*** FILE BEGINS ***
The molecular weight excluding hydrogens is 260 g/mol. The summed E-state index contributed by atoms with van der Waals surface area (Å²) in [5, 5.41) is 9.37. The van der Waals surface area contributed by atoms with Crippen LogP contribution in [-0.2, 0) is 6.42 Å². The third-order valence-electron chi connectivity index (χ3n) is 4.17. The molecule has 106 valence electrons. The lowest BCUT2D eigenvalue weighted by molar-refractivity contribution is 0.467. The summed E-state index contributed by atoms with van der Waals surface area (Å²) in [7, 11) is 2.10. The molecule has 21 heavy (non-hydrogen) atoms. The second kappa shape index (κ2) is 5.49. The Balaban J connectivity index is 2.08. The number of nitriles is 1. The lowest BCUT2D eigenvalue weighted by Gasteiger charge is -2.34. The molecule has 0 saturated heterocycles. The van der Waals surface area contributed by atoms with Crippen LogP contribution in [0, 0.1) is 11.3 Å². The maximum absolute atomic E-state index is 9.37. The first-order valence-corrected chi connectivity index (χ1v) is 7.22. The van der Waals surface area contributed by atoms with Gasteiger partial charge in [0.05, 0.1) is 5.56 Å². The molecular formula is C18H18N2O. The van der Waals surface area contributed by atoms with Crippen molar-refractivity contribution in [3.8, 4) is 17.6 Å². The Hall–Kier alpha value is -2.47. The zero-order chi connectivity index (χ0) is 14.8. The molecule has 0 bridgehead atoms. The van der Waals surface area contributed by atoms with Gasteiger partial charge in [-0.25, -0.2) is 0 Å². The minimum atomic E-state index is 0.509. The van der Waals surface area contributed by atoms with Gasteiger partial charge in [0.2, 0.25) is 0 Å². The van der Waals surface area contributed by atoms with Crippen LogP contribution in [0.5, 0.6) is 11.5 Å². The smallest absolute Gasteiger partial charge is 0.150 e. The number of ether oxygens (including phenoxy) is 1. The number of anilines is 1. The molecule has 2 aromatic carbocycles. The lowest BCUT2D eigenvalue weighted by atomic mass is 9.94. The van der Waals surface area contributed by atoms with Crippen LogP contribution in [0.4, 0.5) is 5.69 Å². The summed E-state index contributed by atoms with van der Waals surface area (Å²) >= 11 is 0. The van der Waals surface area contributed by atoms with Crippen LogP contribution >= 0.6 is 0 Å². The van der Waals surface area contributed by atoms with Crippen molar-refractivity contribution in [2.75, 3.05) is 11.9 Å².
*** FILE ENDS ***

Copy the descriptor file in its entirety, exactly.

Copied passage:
The molecular weight excluding hydrogens is 260 g/mol. The summed E-state index contributed by atoms with van der Waals surface area (Å²) in [5, 5.41) is 9.37. The van der Waals surface area contributed by atoms with Crippen LogP contribution in [-0.2, 0) is 6.42 Å². The third-order valence-electron chi connectivity index (χ3n) is 4.17. The molecule has 106 valence electrons. The lowest BCUT2D eigenvalue weighted by molar-refractivity contribution is 0.467. The summed E-state index contributed by atoms with van der Waals surface area (Å²) in [7, 11) is 2.10. The molecule has 21 heavy (non-hydrogen) atoms. The second kappa shape index (κ2) is 5.49. The Balaban J connectivity index is 2.08. The number of nitriles is 1. The lowest BCUT2D eigenvalue weighted by Gasteiger charge is -2.34. The molecule has 0 saturated heterocycles. The van der Waals surface area contributed by atoms with Crippen LogP contribution in [0, 0.1) is 11.3 Å². The maximum absolute atomic E-state index is 9.37. The first-order valence-corrected chi connectivity index (χ1v) is 7.22. The van der Waals surface area contributed by atoms with Gasteiger partial charge in [0.05, 0.1) is 5.56 Å². The molecular formula is C18H18N2O. The van der Waals surface area contributed by atoms with Crippen molar-refractivity contribution in [3.8, 4) is 17.6 Å². The Hall–Kier alpha value is -2.47. The zero-order chi connectivity index (χ0) is 14.8. The molecule has 0 bridgehead atoms. The van der Waals surface area contributed by atoms with Gasteiger partial charge in [-0.25, -0.2) is 0 Å². The minimum atomic E-state index is 0.509. The van der Waals surface area contributed by atoms with Gasteiger partial charge in [0.2, 0.25) is 0 Å². The van der Waals surface area contributed by atoms with Crippen LogP contribution in [0.5, 0.6) is 11.5 Å². The smallest absolute Gasteiger partial charge is 0.150 e. The number of ether oxygens (including phenoxy) is 1. The number of anilines is 1. The molecule has 2 aromatic carbocycles. The lowest BCUT2D eigenvalue weighted by atomic mass is 9.94. The van der Waals surface area contributed by atoms with Crippen LogP contribution in [0.4, 0.5) is 5.69 Å². The summed E-state index contributed by atoms with van der Waals surface area (Å²) >= 11 is 0. The van der Waals surface area contributed by atoms with Crippen LogP contribution >= 0.6 is 0 Å². The van der Waals surface area contributed by atoms with Crippen molar-refractivity contribution in [2.75, 3.05) is 11.9 Å².